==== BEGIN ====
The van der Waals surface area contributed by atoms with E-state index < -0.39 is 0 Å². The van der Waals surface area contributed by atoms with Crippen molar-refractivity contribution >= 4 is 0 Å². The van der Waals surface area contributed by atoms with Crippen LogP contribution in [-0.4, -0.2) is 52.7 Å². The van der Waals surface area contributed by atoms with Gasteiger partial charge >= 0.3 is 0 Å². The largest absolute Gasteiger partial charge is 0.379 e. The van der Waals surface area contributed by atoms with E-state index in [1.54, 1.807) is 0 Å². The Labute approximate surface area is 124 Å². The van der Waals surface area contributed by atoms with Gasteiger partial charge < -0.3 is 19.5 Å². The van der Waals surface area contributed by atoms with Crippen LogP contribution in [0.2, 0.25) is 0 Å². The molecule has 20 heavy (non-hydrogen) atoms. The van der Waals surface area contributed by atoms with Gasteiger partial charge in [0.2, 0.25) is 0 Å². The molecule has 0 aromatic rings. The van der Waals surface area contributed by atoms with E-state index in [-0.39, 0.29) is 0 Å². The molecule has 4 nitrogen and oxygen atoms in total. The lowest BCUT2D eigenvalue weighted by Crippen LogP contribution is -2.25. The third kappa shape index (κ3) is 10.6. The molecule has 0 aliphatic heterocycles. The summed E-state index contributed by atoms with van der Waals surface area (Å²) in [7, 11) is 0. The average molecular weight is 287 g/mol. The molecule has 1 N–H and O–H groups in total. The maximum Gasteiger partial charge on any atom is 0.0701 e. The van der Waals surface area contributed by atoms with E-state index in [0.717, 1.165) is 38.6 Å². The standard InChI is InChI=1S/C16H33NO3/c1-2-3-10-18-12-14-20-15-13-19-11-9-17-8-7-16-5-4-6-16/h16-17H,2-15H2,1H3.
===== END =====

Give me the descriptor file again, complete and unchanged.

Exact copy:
The van der Waals surface area contributed by atoms with E-state index < -0.39 is 0 Å². The van der Waals surface area contributed by atoms with Crippen molar-refractivity contribution >= 4 is 0 Å². The van der Waals surface area contributed by atoms with Crippen LogP contribution in [-0.4, -0.2) is 52.7 Å². The van der Waals surface area contributed by atoms with Gasteiger partial charge >= 0.3 is 0 Å². The largest absolute Gasteiger partial charge is 0.379 e. The van der Waals surface area contributed by atoms with E-state index in [1.54, 1.807) is 0 Å². The Labute approximate surface area is 124 Å². The van der Waals surface area contributed by atoms with Gasteiger partial charge < -0.3 is 19.5 Å². The van der Waals surface area contributed by atoms with Crippen LogP contribution in [0.2, 0.25) is 0 Å². The molecule has 20 heavy (non-hydrogen) atoms. The van der Waals surface area contributed by atoms with Gasteiger partial charge in [0.2, 0.25) is 0 Å². The molecule has 0 aromatic rings. The van der Waals surface area contributed by atoms with E-state index in [-0.39, 0.29) is 0 Å². The molecule has 4 nitrogen and oxygen atoms in total. The lowest BCUT2D eigenvalue weighted by Crippen LogP contribution is -2.25. The third kappa shape index (κ3) is 10.6. The molecule has 0 aliphatic heterocycles. The summed E-state index contributed by atoms with van der Waals surface area (Å²) in [7, 11) is 0. The average molecular weight is 287 g/mol. The molecule has 1 N–H and O–H groups in total. The maximum Gasteiger partial charge on any atom is 0.0701 e. The van der Waals surface area contributed by atoms with E-state index in [0.717, 1.165) is 38.6 Å². The standard InChI is InChI=1S/C16H33NO3/c1-2-3-10-18-12-14-20-15-13-19-11-9-17-8-7-16-5-4-6-16/h16-17H,2-15H2,1H3.